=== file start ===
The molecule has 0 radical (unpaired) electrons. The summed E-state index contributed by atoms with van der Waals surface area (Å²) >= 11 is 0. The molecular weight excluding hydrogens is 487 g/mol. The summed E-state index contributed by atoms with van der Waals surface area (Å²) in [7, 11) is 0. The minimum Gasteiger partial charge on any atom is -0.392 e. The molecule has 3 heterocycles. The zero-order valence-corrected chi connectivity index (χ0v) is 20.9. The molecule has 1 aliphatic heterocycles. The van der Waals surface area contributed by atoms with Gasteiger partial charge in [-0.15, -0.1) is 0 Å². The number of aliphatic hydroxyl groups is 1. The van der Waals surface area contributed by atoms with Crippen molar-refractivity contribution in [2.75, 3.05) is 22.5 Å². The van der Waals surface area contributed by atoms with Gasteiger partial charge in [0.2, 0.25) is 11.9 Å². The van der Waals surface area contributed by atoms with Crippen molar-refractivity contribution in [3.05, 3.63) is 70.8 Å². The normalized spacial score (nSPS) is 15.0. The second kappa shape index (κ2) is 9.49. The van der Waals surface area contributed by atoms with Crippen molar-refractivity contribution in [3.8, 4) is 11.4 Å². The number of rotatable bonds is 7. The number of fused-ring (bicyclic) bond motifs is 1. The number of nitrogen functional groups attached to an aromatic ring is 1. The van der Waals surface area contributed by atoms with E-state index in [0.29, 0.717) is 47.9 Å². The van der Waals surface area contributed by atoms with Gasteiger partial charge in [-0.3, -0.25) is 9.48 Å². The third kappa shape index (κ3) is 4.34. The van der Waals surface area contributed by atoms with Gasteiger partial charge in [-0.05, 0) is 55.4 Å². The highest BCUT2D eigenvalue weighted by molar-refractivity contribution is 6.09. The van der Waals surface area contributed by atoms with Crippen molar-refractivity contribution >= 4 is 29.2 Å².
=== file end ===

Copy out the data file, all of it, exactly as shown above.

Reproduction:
The molecule has 0 radical (unpaired) electrons. The summed E-state index contributed by atoms with van der Waals surface area (Å²) >= 11 is 0. The molecular weight excluding hydrogens is 487 g/mol. The summed E-state index contributed by atoms with van der Waals surface area (Å²) in [7, 11) is 0. The minimum Gasteiger partial charge on any atom is -0.392 e. The molecule has 3 heterocycles. The zero-order valence-corrected chi connectivity index (χ0v) is 20.9. The molecule has 1 aliphatic heterocycles. The van der Waals surface area contributed by atoms with Gasteiger partial charge in [-0.15, -0.1) is 0 Å². The number of aliphatic hydroxyl groups is 1. The van der Waals surface area contributed by atoms with Crippen molar-refractivity contribution in [2.75, 3.05) is 22.5 Å². The van der Waals surface area contributed by atoms with Gasteiger partial charge in [0.2, 0.25) is 11.9 Å². The van der Waals surface area contributed by atoms with Crippen molar-refractivity contribution in [3.05, 3.63) is 70.8 Å². The normalized spacial score (nSPS) is 15.0. The second kappa shape index (κ2) is 9.49. The van der Waals surface area contributed by atoms with Crippen molar-refractivity contribution in [3.8, 4) is 11.4 Å². The number of rotatable bonds is 7. The number of fused-ring (bicyclic) bond motifs is 1. The number of nitrogen functional groups attached to an aromatic ring is 1. The van der Waals surface area contributed by atoms with E-state index in [0.29, 0.717) is 47.9 Å². The van der Waals surface area contributed by atoms with Gasteiger partial charge in [-0.3, -0.25) is 9.48 Å². The third kappa shape index (κ3) is 4.34. The van der Waals surface area contributed by atoms with Gasteiger partial charge in [-0.05, 0) is 55.4 Å². The highest BCUT2D eigenvalue weighted by molar-refractivity contribution is 6.09. The van der Waals surface area contributed by atoms with Crippen molar-refractivity contribution >= 4 is 29.2 Å².